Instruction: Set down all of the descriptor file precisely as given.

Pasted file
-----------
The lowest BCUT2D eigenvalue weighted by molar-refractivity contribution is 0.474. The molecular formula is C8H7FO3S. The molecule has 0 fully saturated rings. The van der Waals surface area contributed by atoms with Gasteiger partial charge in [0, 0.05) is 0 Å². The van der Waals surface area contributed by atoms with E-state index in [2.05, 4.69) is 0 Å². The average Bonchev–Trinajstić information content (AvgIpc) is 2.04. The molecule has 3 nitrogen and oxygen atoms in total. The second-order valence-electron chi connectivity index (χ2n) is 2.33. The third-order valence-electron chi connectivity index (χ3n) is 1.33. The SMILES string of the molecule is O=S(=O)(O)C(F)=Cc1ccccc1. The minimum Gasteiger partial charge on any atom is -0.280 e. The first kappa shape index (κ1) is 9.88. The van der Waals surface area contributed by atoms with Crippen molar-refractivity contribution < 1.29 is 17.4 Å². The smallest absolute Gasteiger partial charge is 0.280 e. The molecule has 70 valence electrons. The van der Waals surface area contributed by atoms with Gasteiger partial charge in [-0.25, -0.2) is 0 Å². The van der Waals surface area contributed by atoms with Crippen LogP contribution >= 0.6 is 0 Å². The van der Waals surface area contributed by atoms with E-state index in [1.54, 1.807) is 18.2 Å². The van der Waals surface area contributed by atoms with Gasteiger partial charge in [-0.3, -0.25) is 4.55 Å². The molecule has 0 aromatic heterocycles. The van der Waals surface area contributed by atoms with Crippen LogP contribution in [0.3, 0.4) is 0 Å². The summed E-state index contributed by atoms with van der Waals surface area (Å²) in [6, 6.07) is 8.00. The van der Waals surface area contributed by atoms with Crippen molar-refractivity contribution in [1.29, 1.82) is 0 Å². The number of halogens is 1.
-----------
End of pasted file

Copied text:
The lowest BCUT2D eigenvalue weighted by molar-refractivity contribution is 0.474. The molecular formula is C8H7FO3S. The molecule has 0 fully saturated rings. The van der Waals surface area contributed by atoms with Gasteiger partial charge in [0, 0.05) is 0 Å². The van der Waals surface area contributed by atoms with E-state index in [2.05, 4.69) is 0 Å². The average Bonchev–Trinajstić information content (AvgIpc) is 2.04. The molecule has 3 nitrogen and oxygen atoms in total. The second-order valence-electron chi connectivity index (χ2n) is 2.33. The third-order valence-electron chi connectivity index (χ3n) is 1.33. The SMILES string of the molecule is O=S(=O)(O)C(F)=Cc1ccccc1. The minimum Gasteiger partial charge on any atom is -0.280 e. The first kappa shape index (κ1) is 9.88. The van der Waals surface area contributed by atoms with Crippen molar-refractivity contribution < 1.29 is 17.4 Å². The smallest absolute Gasteiger partial charge is 0.280 e. The molecule has 70 valence electrons. The van der Waals surface area contributed by atoms with Gasteiger partial charge in [-0.25, -0.2) is 0 Å². The van der Waals surface area contributed by atoms with Crippen LogP contribution >= 0.6 is 0 Å². The van der Waals surface area contributed by atoms with E-state index in [1.54, 1.807) is 18.2 Å². The van der Waals surface area contributed by atoms with Gasteiger partial charge in [-0.3, -0.25) is 4.55 Å². The molecule has 0 aromatic heterocycles. The van der Waals surface area contributed by atoms with Crippen LogP contribution in [0.3, 0.4) is 0 Å². The summed E-state index contributed by atoms with van der Waals surface area (Å²) in [6, 6.07) is 8.00. The van der Waals surface area contributed by atoms with Crippen molar-refractivity contribution in [1.29, 1.82) is 0 Å². The number of halogens is 1.